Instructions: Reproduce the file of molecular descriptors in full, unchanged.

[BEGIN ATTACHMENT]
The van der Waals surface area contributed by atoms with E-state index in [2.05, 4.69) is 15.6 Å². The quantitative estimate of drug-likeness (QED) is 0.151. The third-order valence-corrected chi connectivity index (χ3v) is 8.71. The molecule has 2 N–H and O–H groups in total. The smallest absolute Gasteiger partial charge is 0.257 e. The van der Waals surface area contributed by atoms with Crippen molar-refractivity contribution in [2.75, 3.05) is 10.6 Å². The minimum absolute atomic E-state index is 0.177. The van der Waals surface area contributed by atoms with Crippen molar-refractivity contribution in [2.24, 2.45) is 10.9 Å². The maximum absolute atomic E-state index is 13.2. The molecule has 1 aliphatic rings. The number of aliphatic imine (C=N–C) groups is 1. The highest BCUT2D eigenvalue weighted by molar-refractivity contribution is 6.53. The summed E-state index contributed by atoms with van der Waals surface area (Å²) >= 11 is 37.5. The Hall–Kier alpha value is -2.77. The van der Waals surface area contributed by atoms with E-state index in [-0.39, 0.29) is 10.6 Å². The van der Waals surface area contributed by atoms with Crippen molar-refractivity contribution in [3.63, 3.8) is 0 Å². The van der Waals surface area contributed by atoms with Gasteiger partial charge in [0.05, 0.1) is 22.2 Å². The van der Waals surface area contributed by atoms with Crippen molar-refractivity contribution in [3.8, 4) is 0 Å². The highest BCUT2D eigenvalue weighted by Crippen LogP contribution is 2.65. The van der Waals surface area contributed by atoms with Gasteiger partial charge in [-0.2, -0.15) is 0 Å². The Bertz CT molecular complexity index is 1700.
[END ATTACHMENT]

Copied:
The van der Waals surface area contributed by atoms with E-state index in [2.05, 4.69) is 15.6 Å². The quantitative estimate of drug-likeness (QED) is 0.151. The third-order valence-corrected chi connectivity index (χ3v) is 8.71. The molecule has 2 N–H and O–H groups in total. The smallest absolute Gasteiger partial charge is 0.257 e. The van der Waals surface area contributed by atoms with Crippen molar-refractivity contribution in [2.75, 3.05) is 10.6 Å². The minimum absolute atomic E-state index is 0.177. The van der Waals surface area contributed by atoms with Crippen molar-refractivity contribution in [2.24, 2.45) is 10.9 Å². The maximum absolute atomic E-state index is 13.2. The molecule has 1 aliphatic rings. The number of aliphatic imine (C=N–C) groups is 1. The highest BCUT2D eigenvalue weighted by molar-refractivity contribution is 6.53. The summed E-state index contributed by atoms with van der Waals surface area (Å²) >= 11 is 37.5. The Hall–Kier alpha value is -2.77. The van der Waals surface area contributed by atoms with E-state index in [-0.39, 0.29) is 10.6 Å². The van der Waals surface area contributed by atoms with Crippen molar-refractivity contribution in [3.63, 3.8) is 0 Å². The van der Waals surface area contributed by atoms with Gasteiger partial charge in [0.05, 0.1) is 22.2 Å². The van der Waals surface area contributed by atoms with Crippen molar-refractivity contribution in [3.8, 4) is 0 Å². The highest BCUT2D eigenvalue weighted by Crippen LogP contribution is 2.65. The van der Waals surface area contributed by atoms with Gasteiger partial charge in [-0.2, -0.15) is 0 Å². The Bertz CT molecular complexity index is 1700.